The five-year WILD AND SCENIC FEASIBILITY STUDY involved volunteers from the 10 towns who oversaw research into the areas of interest, and worked with the towns, stakeholders and National Park Service to develop a management plan to help protect and enhance the outstanding natural, recreational, and/or cultural values of the Lower Farmington River and Salmon Brook. The Lower Farmington River/Salmon Brook Wild and Scenic Study Committee has released the Management Plan to the Study Area towns and is looking forward to the Farmington River and Salmon Brook gaining the Wild and Scenic designation in the near future.
The Wild & Scenic Study had three main components:
- Determining that the river is eligible for inclusion in the Wild & Scenic Rivers system by demonstrating it has outstanding natural, cultural or recreational values of regional or national significance (these are the Outstandingly Remarkable Values or ORVs);
- Determining that the river is suitable for Wild & Scenic designation by substantiating local support and commitment to designation through methods such as town wide votes of support for designation and adoption of locally-based river protection actions; and
- Developing a river Management Plan with local support that details the strategy for future protection of the area’s outstanding values.
The Management Plan was developed in broad collaboration with the local study committee, local land use commissions, community residents, the state, and other stakeholders.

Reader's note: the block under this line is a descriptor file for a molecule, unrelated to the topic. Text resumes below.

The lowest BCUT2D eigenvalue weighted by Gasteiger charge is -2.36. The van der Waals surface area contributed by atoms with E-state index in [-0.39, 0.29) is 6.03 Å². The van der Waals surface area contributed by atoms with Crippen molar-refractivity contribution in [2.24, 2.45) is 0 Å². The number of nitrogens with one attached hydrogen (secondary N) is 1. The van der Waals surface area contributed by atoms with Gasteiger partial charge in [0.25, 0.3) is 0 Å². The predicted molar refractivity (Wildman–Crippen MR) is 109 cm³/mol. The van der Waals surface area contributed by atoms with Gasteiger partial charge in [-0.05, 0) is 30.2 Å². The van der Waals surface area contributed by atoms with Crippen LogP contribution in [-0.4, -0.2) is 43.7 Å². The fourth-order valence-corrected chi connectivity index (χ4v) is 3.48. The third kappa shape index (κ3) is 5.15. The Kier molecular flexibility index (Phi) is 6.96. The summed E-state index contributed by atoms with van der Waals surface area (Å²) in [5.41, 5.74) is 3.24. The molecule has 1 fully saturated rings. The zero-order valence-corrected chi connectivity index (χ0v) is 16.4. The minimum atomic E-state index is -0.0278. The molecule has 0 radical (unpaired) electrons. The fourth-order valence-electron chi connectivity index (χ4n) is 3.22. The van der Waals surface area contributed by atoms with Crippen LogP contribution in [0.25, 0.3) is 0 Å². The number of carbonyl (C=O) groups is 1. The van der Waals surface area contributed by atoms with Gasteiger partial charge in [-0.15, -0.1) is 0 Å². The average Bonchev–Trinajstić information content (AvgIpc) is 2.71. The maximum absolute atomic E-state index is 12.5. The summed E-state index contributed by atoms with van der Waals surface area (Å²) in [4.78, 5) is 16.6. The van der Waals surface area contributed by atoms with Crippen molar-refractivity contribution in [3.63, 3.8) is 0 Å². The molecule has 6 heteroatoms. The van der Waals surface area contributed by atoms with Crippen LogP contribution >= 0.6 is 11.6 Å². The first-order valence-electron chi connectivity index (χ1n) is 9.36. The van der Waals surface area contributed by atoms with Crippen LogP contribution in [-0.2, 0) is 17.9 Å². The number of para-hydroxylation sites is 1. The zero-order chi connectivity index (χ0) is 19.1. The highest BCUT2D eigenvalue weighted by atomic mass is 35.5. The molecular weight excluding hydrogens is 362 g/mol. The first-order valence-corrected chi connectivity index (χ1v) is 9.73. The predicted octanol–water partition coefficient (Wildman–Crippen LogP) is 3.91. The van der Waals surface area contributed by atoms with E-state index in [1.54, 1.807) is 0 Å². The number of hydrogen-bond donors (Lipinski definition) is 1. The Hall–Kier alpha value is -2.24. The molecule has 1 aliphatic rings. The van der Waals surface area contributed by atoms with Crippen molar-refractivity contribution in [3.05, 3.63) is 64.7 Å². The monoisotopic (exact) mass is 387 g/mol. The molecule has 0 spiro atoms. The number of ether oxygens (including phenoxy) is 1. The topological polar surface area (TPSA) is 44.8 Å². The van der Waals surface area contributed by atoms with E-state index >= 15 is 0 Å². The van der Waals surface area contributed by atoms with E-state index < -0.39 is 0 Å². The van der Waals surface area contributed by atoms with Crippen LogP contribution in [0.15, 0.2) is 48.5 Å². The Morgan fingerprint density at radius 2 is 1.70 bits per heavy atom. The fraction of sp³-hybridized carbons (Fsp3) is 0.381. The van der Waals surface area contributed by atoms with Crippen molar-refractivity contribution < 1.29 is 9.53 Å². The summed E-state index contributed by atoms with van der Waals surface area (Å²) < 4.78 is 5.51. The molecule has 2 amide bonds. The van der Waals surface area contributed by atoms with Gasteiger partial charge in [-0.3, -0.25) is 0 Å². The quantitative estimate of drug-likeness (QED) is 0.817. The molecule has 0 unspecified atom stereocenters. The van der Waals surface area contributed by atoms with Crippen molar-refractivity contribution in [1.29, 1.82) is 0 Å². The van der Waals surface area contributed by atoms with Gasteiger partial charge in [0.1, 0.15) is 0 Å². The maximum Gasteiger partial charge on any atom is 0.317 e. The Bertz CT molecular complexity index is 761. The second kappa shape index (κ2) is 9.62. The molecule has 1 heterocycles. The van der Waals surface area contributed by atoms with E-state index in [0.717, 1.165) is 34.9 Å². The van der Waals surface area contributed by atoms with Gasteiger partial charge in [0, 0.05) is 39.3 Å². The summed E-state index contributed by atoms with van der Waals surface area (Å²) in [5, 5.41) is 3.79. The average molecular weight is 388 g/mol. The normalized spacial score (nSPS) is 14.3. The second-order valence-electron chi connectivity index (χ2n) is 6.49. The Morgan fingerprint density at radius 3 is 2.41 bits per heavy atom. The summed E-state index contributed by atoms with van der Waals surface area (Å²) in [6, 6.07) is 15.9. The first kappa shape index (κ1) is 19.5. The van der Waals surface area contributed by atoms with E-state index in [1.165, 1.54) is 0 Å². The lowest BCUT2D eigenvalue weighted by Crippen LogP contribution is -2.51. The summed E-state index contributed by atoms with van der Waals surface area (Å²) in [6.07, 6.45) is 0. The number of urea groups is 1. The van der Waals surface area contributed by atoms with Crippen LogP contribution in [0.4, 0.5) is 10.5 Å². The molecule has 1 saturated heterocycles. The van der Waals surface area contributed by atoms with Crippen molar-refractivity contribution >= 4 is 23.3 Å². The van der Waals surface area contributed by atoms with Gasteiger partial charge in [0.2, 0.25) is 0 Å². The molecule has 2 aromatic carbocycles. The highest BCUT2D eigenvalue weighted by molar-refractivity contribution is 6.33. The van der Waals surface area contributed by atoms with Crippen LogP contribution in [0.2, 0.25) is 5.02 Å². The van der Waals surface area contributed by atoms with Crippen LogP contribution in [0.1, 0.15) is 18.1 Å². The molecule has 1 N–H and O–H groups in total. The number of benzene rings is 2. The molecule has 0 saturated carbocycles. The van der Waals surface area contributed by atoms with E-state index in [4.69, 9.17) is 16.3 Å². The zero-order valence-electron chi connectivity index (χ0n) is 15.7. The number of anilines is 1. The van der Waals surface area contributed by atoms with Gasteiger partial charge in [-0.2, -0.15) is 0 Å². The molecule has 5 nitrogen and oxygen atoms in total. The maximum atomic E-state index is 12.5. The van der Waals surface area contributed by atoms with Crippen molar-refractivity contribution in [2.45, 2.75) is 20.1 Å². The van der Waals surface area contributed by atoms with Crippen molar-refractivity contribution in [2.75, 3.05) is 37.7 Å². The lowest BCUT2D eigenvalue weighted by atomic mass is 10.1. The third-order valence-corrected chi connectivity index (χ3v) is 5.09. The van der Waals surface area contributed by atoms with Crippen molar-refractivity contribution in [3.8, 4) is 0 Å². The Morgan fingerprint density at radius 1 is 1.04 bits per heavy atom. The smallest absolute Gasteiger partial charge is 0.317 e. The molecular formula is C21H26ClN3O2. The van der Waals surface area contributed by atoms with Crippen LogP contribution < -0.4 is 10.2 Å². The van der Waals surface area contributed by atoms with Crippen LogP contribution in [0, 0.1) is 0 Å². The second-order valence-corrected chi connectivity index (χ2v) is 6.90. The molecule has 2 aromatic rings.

The Management Plan achieved a number of objectives:
- Provides stakeholders with clear recommendations/blueprints of how to protect and enhance the watershed’s Outstandingly Remarkable Values (ORVs)
- Identifies strategies to measure the quality of the ORVs over time.
- Establishes the basis for federal technical and financial assistance when the Lower Farmington River and Salmon Brook are designated as components of the National Wild and Scenic Rivers System.
The management tools recommended in the Plan rely principally on locally-led and locally-implemented strategies. As such the Plan can be used to help all the stakeholders protect the ORVs regardless of achieving a designation.
The Plan contains recommendations only and is not a regulatory document.
- The cost of the Study was entirely covered by the National Park Service.
- Designation helps bring grant and other funding to the local communities. The Partnership Wild & Scenic Rivers each receive annual appropriations from Congress to assist in implementing Management Plans. Wild & Scenic status has also proven an effective vehicle for leveraging additional funds through other sources and partners at local, state and federal levels.
- The costs of administering a designated Wild & Scenic river are provided for by the National Park Service. Towns are not required nor asked to fund any part of the process.
Towns in the study area include: Avon, Bloomfield, Burlington, Canton, East Granby, Farmington, Granby, Hartland, Simsbury, and Windsor. When the river is designated, Canton will no longer be included in the Lower Farmington River Wild and Scenic area. Rather, its newly designated segment, contiguous with the already designated portion of the Upper Farmington River, will be included as an addition to the Upper Farmington River.
- Citizens had many chances to provide input. Forums, meetings and presentations were held throughout the study area.
- Towns provided input into the development of the Management Plan and all ten towns voted to support the Wild and Scenic designation